net.art is a group of artists who worked in internet art from 1994. The members are usually referenced as Vuk Ćosić, Jodi.org, Alexei Shulgin, Olia Lialina, Heath Bunting. This group was united as a parody of avantgarde movements by writers such as Tilman Baumgärtel, Josephine Bosma, Hans Dieter Huber and Pit Schultz but their individual works have little in common.
net.art is also used as a synonym for net art or internet art and covers a much wider range of artistic practices. In this wider definition, net.art means art that uses the internet as its medium and that cannot be experienced in any other way. Often net.art has the internet as (part of) its subject matter but this is certainly not required. See Net art.
In the development of Internet Art, defined by art projects which are "materializations of social networks about communication, about the Internet" (Lev Manovich, "Internet, modernisation and net.art" ), net.art (with a dot and a small 'n') is a particular moment. net.art is less a category than a movement, less a genre than a critical and political landmark in Internet Art history. Early precursors of the net.art movement include the international fluxus (Nam June Paik) and avant-pop (Mark Amerika) movements. The avant-pop movement was of particular importance as it became more widely recognized on the Internet starting in 1993 largely via the popular Alt-X site.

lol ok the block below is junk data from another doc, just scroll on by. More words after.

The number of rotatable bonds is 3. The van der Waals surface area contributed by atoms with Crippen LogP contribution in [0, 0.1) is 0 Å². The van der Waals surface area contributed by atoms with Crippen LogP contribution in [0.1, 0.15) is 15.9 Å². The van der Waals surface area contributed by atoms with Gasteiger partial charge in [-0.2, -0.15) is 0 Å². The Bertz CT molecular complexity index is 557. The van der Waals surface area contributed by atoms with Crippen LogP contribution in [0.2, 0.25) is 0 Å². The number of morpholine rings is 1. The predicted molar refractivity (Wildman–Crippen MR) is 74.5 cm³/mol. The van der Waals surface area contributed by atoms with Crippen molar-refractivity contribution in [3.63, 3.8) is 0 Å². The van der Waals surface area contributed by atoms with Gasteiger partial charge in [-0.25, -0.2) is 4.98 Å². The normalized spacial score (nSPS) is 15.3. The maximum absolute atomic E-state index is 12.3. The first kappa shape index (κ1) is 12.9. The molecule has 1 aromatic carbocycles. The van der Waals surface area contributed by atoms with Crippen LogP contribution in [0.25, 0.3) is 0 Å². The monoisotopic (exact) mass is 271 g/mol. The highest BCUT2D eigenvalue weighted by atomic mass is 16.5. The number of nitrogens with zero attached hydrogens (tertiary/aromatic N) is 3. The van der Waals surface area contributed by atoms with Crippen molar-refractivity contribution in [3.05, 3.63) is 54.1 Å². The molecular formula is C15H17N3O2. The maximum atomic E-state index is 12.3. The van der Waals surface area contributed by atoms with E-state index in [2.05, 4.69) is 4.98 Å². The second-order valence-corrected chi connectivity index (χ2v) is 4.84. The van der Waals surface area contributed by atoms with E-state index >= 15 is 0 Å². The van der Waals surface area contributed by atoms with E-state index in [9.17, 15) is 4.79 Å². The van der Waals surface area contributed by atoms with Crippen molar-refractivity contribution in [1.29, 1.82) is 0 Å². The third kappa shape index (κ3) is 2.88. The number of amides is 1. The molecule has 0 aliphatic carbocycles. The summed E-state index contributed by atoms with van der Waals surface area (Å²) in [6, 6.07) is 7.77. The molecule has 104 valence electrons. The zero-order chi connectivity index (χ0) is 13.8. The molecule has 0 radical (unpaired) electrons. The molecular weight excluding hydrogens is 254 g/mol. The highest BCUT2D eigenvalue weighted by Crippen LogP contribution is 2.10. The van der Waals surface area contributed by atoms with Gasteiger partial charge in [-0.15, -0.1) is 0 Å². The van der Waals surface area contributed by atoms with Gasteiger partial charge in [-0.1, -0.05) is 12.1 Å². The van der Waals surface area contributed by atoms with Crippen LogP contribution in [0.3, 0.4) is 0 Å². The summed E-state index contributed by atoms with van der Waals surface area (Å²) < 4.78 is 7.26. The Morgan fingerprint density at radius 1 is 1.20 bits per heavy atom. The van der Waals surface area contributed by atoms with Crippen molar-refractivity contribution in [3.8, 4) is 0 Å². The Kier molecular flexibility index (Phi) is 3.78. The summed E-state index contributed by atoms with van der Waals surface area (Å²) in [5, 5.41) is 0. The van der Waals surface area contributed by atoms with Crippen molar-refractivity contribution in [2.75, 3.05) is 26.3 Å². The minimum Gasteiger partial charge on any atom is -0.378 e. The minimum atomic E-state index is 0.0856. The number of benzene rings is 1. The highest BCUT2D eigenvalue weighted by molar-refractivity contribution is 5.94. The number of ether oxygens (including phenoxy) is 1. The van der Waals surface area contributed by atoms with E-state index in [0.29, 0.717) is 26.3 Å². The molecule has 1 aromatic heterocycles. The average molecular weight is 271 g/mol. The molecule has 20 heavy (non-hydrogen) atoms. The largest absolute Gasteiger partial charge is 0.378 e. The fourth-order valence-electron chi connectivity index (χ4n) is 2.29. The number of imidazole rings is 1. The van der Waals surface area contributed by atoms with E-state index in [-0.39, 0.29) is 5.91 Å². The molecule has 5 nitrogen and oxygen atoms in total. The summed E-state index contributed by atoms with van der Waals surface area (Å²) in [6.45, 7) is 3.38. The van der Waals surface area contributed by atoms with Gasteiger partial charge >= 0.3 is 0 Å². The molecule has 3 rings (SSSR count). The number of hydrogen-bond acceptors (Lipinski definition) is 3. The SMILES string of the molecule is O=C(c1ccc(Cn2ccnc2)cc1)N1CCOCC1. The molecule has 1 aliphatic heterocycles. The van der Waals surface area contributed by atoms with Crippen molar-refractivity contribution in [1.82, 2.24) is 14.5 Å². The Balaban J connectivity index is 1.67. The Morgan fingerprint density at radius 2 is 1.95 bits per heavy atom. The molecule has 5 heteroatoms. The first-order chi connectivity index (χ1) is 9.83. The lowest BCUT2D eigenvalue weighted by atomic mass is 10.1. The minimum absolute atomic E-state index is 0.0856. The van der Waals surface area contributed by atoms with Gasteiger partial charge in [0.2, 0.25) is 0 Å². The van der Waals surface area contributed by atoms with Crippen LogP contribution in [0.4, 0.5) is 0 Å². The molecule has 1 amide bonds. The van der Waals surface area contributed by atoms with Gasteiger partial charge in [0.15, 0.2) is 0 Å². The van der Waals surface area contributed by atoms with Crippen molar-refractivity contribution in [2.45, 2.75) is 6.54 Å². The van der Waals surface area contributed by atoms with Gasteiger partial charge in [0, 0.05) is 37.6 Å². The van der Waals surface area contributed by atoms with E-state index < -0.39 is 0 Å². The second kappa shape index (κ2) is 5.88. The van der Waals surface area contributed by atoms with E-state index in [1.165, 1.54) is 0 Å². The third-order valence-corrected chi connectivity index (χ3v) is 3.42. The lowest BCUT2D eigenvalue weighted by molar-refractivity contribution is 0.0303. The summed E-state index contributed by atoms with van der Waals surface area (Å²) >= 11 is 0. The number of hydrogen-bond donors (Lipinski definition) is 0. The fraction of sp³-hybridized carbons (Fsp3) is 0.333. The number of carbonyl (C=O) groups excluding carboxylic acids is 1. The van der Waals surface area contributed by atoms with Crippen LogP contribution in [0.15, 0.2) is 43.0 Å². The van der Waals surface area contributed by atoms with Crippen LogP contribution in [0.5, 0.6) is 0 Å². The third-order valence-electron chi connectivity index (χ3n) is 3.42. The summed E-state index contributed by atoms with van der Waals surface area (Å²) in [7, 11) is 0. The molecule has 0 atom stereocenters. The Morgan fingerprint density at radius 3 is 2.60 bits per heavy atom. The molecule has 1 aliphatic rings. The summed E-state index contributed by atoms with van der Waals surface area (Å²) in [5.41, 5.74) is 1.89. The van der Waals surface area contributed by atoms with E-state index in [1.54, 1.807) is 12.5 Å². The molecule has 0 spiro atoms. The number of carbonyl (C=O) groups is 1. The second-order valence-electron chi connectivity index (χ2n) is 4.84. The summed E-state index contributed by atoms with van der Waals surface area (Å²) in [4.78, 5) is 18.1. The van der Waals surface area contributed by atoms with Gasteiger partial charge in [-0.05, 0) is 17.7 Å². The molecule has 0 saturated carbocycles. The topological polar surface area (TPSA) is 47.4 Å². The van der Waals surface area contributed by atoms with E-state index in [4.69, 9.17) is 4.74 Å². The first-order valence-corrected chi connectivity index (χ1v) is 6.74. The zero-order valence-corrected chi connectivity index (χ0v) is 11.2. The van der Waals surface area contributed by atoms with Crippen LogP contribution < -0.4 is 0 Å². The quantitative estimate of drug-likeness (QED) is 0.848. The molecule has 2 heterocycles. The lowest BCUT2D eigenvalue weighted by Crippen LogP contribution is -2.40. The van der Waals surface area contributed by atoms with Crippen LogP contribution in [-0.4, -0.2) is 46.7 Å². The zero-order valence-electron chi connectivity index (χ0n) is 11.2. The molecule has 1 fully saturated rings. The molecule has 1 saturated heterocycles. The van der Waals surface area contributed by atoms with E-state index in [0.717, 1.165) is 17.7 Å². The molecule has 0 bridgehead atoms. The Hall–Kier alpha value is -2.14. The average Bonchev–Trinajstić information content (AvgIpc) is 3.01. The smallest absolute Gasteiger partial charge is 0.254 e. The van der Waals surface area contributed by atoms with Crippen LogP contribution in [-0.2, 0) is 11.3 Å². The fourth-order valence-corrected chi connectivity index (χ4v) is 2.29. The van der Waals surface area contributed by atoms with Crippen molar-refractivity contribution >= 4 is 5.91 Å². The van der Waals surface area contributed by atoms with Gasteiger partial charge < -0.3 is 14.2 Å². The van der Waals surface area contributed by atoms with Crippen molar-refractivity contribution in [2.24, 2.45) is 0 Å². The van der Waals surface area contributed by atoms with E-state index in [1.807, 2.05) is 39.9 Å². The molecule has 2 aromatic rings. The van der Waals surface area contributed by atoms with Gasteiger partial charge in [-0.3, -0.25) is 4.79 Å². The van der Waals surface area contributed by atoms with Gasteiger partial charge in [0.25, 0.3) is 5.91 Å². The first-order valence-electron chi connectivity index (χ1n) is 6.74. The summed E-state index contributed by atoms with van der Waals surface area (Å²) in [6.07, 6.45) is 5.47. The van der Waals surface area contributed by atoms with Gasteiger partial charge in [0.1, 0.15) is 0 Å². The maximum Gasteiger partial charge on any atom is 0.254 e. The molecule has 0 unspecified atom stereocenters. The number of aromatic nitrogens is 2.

"net.art" is an expression that was coined by Pit Schultz sometime in 1995, but is generally attributed to Vuk Cosic through Alexei Shulgin. It was forged after coming across "conjoined phrases in an email bungled by a technical glitch (a morass of alphanumeric junk, its only legible term 'net.art')" (Rachel Greene, Internet Art, Thames & Hudson Ltd, London, 2004). It was first used on the occasion of the "net.art per se" series, a meeting of artists and theorists in Trieste, Italy in May 1996, to point to a group of people who worked closely in the first half of the 1990s (and into the 2000s) . These meetings gave birth to the online website net.art per se/CNN Interactive , which is a fake CNN website commemorating the event. Rachel Greene sums up the core ideas discussed at this meeting, ideas that were to become the basis for the works related to net.art: "a serious engagement with popular media, a belief in parody and appropriation, a skepticism towards commodified media information and a sense of the interplay of art and life."
net.artists have defined themselves through an international and network mode of communication, an interplay of exchanges, collaborative and cooperative work. They have a massive presence on several mailing lists such as Rhizome (www.rhizome.org), File festival Electronic Language International Festival, Nettime (see their archives with Olia Lialina and Alexei Shulgin) and Eyebeam (with Shulgin and Jodi). The identity of the net.artists is defined by both their digital works and their critical involvement in the digital art community, as the polemical discussion led by Olia Lialina that occurred on Nettime in early 2006 on the "New Media" Wikipedia entry shows (see the thread "A New Definition" on the Nettime Archive List )